In talking points circulated by the Romney campaign to top surrogates and obtained by CNN, the Romney team is hoping to focus the national discussion on rising debts at Tuesday's debate. The Republican nominee also plans a speech on government spending on Friday.
According to the memo, surrogates are expected to emphasize that "on day one of his presidency, Mitt Romney will announce deficit-reduction measures that end the era of big government ushered in by President Obama."
The Republican nominee and his allies are also expected to hammer the president, accusing him of having broken his promise to halve the deficit and adding $5.5 trillion to the national debt.
Romney surrogates are also expected to emphasize a plan that would cut non-security discretionary spending by 5 percent across the board and cap overall federal spending.
The Obama campaign, meanwhile, is expected to aggressively target areas where the Republican nominee appeared to have bested the president during the first debate. Among them: challenging Romney on his China policy, how he differs from Obama on Iran and the numbers behind his proposed tax cut.
"The real Mitt Romney has been running on his 'severely conservative' positions for years, but now — just weeks before Election Day — he’s trying to hide them because they’ll hurt the middle class and his chances of winning," Obama campaign manager Jim Messina said in a memo released Monday. "We saw this clearly in the first presidential debate on Oct. 3, as Gov. Romney cynically and dishonestly hid the self-described 'severely conservative' positions he’s been running on — and there’s no doubt he’s memorizing more deceptions as he prepares for Tuesday’s second debate."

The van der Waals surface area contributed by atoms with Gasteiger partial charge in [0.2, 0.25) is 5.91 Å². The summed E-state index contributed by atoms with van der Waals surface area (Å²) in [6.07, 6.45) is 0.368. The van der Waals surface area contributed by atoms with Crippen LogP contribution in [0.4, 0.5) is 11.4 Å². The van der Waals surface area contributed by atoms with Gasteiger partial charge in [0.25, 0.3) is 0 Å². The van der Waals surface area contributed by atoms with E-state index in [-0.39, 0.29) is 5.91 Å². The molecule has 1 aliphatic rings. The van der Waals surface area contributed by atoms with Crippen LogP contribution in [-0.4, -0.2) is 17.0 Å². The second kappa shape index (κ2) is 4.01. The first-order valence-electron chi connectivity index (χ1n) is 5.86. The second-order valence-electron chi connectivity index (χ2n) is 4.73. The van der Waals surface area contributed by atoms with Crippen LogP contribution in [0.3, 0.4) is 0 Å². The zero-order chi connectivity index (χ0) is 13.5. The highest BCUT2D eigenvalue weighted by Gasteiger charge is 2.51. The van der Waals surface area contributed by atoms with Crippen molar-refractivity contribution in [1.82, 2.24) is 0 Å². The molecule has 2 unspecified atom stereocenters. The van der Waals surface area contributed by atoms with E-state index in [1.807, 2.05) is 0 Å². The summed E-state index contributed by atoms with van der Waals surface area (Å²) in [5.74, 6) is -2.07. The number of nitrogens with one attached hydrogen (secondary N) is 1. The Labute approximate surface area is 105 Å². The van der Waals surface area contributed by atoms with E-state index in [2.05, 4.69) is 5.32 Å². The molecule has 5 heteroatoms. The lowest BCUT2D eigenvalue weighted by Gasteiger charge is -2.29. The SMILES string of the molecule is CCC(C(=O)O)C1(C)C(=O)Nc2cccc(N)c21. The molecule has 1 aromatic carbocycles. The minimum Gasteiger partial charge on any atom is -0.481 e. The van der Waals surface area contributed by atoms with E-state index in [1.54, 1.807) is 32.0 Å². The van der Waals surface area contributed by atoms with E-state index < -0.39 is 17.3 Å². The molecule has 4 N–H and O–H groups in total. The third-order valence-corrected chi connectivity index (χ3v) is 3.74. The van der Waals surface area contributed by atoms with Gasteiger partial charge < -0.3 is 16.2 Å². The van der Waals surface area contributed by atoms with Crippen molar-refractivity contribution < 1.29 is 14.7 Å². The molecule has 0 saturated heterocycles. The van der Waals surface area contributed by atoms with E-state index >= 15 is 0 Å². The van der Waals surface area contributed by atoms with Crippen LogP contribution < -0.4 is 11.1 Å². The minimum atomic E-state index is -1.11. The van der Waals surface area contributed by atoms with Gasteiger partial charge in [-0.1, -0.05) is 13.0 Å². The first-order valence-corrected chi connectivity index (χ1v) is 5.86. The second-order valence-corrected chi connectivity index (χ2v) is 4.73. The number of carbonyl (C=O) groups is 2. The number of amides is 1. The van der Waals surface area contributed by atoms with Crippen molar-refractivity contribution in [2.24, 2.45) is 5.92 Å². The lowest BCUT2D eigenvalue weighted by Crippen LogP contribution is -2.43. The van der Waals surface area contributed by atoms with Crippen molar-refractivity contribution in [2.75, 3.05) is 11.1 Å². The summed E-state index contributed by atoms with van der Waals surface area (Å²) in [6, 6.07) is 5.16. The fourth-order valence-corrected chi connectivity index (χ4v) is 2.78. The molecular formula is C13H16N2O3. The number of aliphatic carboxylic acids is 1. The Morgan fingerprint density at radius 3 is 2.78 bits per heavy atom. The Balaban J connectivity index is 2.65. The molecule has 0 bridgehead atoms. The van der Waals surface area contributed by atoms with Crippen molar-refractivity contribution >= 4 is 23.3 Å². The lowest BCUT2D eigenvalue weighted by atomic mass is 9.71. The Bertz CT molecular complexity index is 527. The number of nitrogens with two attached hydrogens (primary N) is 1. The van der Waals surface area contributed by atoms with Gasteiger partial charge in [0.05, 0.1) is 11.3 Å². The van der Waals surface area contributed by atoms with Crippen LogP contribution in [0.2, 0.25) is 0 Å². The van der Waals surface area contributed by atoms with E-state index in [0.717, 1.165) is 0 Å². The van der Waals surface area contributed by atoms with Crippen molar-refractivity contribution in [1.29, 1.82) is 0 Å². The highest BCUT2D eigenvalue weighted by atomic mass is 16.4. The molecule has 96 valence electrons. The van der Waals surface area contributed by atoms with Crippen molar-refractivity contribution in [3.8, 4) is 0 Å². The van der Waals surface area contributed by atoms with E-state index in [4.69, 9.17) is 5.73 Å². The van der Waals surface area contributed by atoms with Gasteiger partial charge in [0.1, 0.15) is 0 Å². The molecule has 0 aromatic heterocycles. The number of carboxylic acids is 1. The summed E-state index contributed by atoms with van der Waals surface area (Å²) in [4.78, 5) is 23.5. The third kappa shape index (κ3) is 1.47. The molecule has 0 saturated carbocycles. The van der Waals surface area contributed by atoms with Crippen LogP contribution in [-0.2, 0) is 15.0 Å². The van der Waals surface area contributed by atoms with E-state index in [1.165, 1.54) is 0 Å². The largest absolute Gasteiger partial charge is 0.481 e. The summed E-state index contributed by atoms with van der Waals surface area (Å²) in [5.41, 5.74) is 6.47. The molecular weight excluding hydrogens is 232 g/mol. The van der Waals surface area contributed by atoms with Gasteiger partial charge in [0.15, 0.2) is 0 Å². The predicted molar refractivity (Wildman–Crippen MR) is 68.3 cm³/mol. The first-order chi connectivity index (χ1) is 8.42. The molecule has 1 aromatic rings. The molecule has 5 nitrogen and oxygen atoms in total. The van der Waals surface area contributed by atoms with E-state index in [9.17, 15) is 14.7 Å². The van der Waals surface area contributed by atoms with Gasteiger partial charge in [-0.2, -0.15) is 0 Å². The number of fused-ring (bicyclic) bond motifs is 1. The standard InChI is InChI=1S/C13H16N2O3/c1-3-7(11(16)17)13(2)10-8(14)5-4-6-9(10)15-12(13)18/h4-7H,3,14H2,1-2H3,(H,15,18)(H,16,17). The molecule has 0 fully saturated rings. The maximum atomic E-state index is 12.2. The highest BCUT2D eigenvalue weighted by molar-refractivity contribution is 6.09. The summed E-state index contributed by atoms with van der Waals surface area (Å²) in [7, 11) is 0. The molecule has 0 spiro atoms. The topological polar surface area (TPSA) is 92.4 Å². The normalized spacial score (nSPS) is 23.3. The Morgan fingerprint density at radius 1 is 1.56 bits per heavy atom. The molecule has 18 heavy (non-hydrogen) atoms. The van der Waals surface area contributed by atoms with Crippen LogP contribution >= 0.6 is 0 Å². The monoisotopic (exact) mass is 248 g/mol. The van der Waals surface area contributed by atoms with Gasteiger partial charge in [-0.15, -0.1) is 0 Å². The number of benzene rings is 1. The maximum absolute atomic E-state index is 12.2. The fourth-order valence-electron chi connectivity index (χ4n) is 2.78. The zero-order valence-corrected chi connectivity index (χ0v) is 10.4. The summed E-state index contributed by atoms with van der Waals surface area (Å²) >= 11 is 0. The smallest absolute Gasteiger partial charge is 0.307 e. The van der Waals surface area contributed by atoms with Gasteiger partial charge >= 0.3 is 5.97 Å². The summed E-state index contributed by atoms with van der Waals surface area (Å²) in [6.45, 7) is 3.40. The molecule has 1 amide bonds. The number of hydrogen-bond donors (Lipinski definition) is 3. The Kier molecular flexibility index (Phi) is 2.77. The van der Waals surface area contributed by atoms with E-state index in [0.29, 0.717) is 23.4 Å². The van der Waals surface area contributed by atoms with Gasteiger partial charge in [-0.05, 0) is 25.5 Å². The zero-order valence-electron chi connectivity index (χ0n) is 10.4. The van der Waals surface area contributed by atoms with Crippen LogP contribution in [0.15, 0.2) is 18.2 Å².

The president is also expected to aggressively attack Romney on his assertion that "pre-existing conditions are covered" under his medical plan — not true if coverage has lapsed — and defend the administration's reaction to the Benghazi terrorist attacks. Part of that response will be emphasizing that House Republicans voted for a reduction in the embassy security budget.
The dueling talking points come as a new poll from The Washington Post and ABC News shows the president with a 49-to-46 percent lead among likely voters, an indication the race remains tightly deadlocked with just over three weeks to go.